2009 PCA: Of all the tables in all the room, he sits down at mine

It's day 1A at the PCA and the tournament officials have told us that 660 players stumped up the $10,000 for a shot at the big time. These days, that's small-fry for the likes of Ylon Schwartz, the PokerStars Million Dollar Man who cruised to fourth in the World Series Main Event this summer (and autumn) and earned $3.8m for his troubles.

Ylon Schwartz

It's also a fairly small drop in the ocean of Scott Montgomery, another player who extended their summer foray to Las Vegas into the final table shebang in November. He took $3.1m for fifth place, staring across the same felt as Schwartz for several hours at the Penn and Teller Theater as they went to battle for those vast amounts.

Flash forward a couple of months to the Bahamas and Schwartz and Montgomery have renewed their acquaintance around the same day one table. There were more than 60 tables at the start of the day and they wound up right opposite one another again.

Both made comfortable starts, pushing their stacks up around the 25,000 mark. But that's before the good got way better for Schwartz. Looking at a flop of Kc-3d-9h, Schwartz's opponent bet 2,000, to which the Million Dollar Man added another 3,000 on the button. Call. The 6h turned and both players checked. Then the 8c came on the river and the original bettor fired 7,500 at it, prompting Schwartz to move all in for another 17,500. Think, think, call. Schwartz showed his pocket kings for the flopped set and he's now north of 50,000.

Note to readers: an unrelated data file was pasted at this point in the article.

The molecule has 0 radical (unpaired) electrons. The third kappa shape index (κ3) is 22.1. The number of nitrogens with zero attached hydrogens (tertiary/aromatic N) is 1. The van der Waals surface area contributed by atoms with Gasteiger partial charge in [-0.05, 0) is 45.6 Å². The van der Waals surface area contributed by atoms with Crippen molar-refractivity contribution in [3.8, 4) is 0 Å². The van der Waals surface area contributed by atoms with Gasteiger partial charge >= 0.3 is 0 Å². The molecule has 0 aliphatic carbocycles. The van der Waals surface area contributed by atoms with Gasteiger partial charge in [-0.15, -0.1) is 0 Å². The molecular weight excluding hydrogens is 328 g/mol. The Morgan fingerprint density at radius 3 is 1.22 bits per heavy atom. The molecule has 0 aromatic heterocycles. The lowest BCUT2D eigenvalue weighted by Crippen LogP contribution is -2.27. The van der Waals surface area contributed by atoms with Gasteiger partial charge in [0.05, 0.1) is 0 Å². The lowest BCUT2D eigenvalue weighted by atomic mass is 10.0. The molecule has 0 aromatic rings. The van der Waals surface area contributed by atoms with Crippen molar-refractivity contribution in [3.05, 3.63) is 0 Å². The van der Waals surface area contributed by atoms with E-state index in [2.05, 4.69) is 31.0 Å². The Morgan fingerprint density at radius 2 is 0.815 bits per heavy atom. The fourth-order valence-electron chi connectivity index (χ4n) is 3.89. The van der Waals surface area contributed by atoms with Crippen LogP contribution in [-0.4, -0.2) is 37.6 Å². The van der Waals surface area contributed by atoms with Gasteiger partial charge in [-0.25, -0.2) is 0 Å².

On a neighbouring table, there was a familiar Canadian chirp coming from the mouth of the Team PokerStars Pro Daniel Negreanu. "What do I think of my table?" he said. "None of them are going to make it through the day. They're all totally nuts online guys who play like they're crazy."

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Daniel Negreanu

This, of course, was part mimicry of a another well-known live-action professional, and part tongue-in-cheek gibing at the stacked talents around him. One of them is indeed an "online guy" whose playing style might on occasion be described as "totally nuts". But few could doubt that there is a ruthless and effective method behind this particular online guy's madness: it's Chris Moorman, the British player better known as Moorman1 when he's rocketing to the top of all the online ranking ladders.

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Negreanu and Moorman have kept out of one another's way to date, but we fully expect that to change in the levels to come.

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The Team PokerStars Pro, and former winner here on Paradise Island, Steve Paul-Ambrose is out. All the money went in on the turn when the board showed J-4-Q | A. Paul-Ambrose had A-Q for two pair, but his opponent had J-J for a flopped set. That was that.